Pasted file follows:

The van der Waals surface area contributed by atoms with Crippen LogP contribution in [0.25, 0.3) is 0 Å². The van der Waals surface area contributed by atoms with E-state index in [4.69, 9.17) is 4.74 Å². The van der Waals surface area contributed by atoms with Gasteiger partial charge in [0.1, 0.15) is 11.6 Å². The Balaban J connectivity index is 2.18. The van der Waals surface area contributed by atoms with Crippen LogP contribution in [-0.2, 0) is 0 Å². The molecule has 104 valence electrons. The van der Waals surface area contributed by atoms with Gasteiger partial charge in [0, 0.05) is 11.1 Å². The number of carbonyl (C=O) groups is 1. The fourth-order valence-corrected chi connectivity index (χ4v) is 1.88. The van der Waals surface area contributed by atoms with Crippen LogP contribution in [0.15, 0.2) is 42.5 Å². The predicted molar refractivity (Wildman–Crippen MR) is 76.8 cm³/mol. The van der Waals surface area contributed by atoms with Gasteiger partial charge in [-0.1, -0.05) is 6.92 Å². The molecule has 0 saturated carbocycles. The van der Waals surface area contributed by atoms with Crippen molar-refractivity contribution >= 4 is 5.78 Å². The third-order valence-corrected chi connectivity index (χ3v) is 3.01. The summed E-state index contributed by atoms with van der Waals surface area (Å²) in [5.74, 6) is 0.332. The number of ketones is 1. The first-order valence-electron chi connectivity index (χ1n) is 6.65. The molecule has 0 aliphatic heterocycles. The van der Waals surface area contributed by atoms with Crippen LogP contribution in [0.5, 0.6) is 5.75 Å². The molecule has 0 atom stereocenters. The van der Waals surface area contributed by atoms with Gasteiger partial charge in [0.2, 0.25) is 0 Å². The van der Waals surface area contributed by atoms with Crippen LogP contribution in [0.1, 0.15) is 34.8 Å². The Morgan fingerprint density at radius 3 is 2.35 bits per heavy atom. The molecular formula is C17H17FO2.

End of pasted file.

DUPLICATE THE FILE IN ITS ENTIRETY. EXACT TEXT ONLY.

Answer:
The van der Waals surface area contributed by atoms with Crippen LogP contribution in [0.25, 0.3) is 0 Å². The van der Waals surface area contributed by atoms with E-state index in [4.69, 9.17) is 4.74 Å². The van der Waals surface area contributed by atoms with Gasteiger partial charge in [0.1, 0.15) is 11.6 Å². The Balaban J connectivity index is 2.18. The van der Waals surface area contributed by atoms with Crippen LogP contribution in [-0.2, 0) is 0 Å². The molecule has 104 valence electrons. The van der Waals surface area contributed by atoms with Gasteiger partial charge in [0, 0.05) is 11.1 Å². The number of carbonyl (C=O) groups is 1. The fourth-order valence-corrected chi connectivity index (χ4v) is 1.88. The van der Waals surface area contributed by atoms with Crippen LogP contribution in [0.15, 0.2) is 42.5 Å². The predicted molar refractivity (Wildman–Crippen MR) is 76.8 cm³/mol. The van der Waals surface area contributed by atoms with Gasteiger partial charge in [-0.1, -0.05) is 6.92 Å². The molecule has 0 saturated carbocycles. The van der Waals surface area contributed by atoms with Crippen molar-refractivity contribution >= 4 is 5.78 Å². The third-order valence-corrected chi connectivity index (χ3v) is 3.01. The summed E-state index contributed by atoms with van der Waals surface area (Å²) in [5.74, 6) is 0.332. The number of ketones is 1. The first-order valence-electron chi connectivity index (χ1n) is 6.65. The molecule has 0 aliphatic heterocycles. The van der Waals surface area contributed by atoms with Crippen LogP contribution in [0.5, 0.6) is 5.75 Å². The molecule has 0 atom stereocenters. The van der Waals surface area contributed by atoms with Gasteiger partial charge in [0.2, 0.25) is 0 Å². The van der Waals surface area contributed by atoms with Crippen LogP contribution in [0.1, 0.15) is 34.8 Å². The Morgan fingerprint density at radius 3 is 2.35 bits per heavy atom. The molecular formula is C17H17FO2.